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Non-replication of the association between 5HTTLPR and response to psychological therapy for child anxiety disorders

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Lester, K. J., Roberts, S., Keers, R., Coleman, J. R.I., Breen, G., Wong, C. C.Y., Xu, X., Arendt, K., Blatter-Meunier, J., Bogels, S., Cooper, P., Creswell, C., Heiervang, E. R., Herren, C., Hogendoorn, S. M., Hudson, J. L., Krause, K., Lyneham, H. J., McKinnon, A., Morris, T., Nauta, M. H., Rapee, R. M., Rey, Y., Schneider, S., Schneider, S. C., Silverman, W. K., Smith, P., Thastum, M., Thirlwall, K., Waite, P., Wergeland, G. J. and Eley, T. C. (2016) Non-replication of the association between 5HTTLPR and response to psychological therapy for child anxiety disorders. British Journal of Psychiatry, 208 (2). pp. 182-188. ISSN 1472-1465

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To link to this item DOI: 10.1192/bjp.bp.114.154997

Abstract/Summary

Background We previously reported an association between 5HTTLPR genotype and outcome following cognitive–behavioural therapy (CBT) in child anxiety (Cohort 1). Children homozygous for the low-expression short-allele showed more positive outcomes. Other similar studies have produced mixed results, with most reporting no association between genotype and CBT outcome. Aims To replicate the association between 5HTTLPR and CBT outcome in child anxiety from the Genes for Treatment study (GxT Cohort 2, n = 829). Method Logistic and linear mixed effects models were used to examine the relationship between 5HTTLPR and CBT outcomes. Mega-analyses using both cohorts were performed. Results There was no significant effect of 5HTTLPR on CBT outcomes in Cohort 2. Mega-analyses identified a significant association between 5HTTLPR and remission from all anxiety disorders at follow-up (odds ratio 0.45, P = 0.014), but not primary anxiety disorder outcomes. Conclusions The association between 5HTTLPR genotype and CBT outcome did not replicate. Short-allele homozygotes showed more positive treatment outcomes, but with small, non-significant effects. Future studies would benefit from utilising whole genome approaches and large, homogenous samples.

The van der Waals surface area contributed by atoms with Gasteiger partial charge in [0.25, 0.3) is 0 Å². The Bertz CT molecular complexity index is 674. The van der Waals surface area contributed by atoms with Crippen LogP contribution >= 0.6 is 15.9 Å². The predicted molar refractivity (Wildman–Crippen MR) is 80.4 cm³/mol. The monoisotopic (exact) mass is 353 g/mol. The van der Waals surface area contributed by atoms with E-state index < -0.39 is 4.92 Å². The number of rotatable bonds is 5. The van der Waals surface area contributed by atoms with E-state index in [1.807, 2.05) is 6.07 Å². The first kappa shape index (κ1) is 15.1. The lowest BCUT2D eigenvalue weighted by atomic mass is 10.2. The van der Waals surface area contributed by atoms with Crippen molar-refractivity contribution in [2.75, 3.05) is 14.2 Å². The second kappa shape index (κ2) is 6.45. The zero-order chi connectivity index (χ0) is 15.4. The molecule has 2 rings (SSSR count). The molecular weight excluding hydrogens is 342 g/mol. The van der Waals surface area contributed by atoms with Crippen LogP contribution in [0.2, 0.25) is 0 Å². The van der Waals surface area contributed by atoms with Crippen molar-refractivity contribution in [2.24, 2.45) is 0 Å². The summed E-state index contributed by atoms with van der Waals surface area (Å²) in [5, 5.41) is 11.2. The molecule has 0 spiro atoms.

Item Type:Article
Refereed:Yes
Divisions:Faculty of Life Sciences > School of Psychology and Clinical Language Sciences > Department of Psychology
Faculty of Life Sciences > School of Psychology and Clinical Language Sciences > Development
Faculty of Life Sciences > School of Psychology and Clinical Language Sciences > Psychopathology and Affective Neuroscience
Faculty of Life Sciences > School of Psychology and Clinical Language Sciences > Anxiety and Depression in Young People (AnDY)
ID Code:39176
Publisher:Royal College of Psychiatrists

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